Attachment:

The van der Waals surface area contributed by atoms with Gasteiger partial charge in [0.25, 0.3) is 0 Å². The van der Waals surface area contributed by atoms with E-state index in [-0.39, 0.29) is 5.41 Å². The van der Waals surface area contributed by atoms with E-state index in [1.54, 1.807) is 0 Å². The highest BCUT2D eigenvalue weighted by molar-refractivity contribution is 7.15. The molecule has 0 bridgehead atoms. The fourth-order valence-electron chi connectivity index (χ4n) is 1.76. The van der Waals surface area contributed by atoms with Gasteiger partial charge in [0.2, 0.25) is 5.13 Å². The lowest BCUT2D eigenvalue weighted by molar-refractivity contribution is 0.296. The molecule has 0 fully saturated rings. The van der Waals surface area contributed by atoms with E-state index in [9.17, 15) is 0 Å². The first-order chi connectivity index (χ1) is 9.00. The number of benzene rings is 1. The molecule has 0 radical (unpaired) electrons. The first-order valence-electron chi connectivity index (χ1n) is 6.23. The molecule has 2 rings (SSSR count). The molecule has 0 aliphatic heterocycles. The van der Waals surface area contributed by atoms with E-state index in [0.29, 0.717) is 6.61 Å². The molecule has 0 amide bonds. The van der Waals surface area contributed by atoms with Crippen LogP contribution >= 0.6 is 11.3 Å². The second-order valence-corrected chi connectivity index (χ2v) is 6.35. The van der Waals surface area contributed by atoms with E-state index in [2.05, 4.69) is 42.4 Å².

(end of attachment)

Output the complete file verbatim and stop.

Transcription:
The van der Waals surface area contributed by atoms with Gasteiger partial charge in [0.25, 0.3) is 0 Å². The van der Waals surface area contributed by atoms with E-state index in [-0.39, 0.29) is 5.41 Å². The van der Waals surface area contributed by atoms with E-state index in [1.54, 1.807) is 0 Å². The highest BCUT2D eigenvalue weighted by molar-refractivity contribution is 7.15. The molecule has 0 bridgehead atoms. The fourth-order valence-electron chi connectivity index (χ4n) is 1.76. The van der Waals surface area contributed by atoms with Gasteiger partial charge in [0.2, 0.25) is 5.13 Å². The lowest BCUT2D eigenvalue weighted by molar-refractivity contribution is 0.296. The molecule has 0 fully saturated rings. The van der Waals surface area contributed by atoms with E-state index in [9.17, 15) is 0 Å². The first-order chi connectivity index (χ1) is 9.00. The number of benzene rings is 1. The molecule has 0 radical (unpaired) electrons. The first-order valence-electron chi connectivity index (χ1n) is 6.23. The molecule has 2 rings (SSSR count). The molecule has 0 aliphatic heterocycles. The van der Waals surface area contributed by atoms with E-state index in [0.29, 0.717) is 6.61 Å². The molecule has 0 amide bonds. The van der Waals surface area contributed by atoms with Crippen LogP contribution >= 0.6 is 11.3 Å². The second-order valence-corrected chi connectivity index (χ2v) is 6.35. The van der Waals surface area contributed by atoms with E-state index in [2.05, 4.69) is 42.4 Å².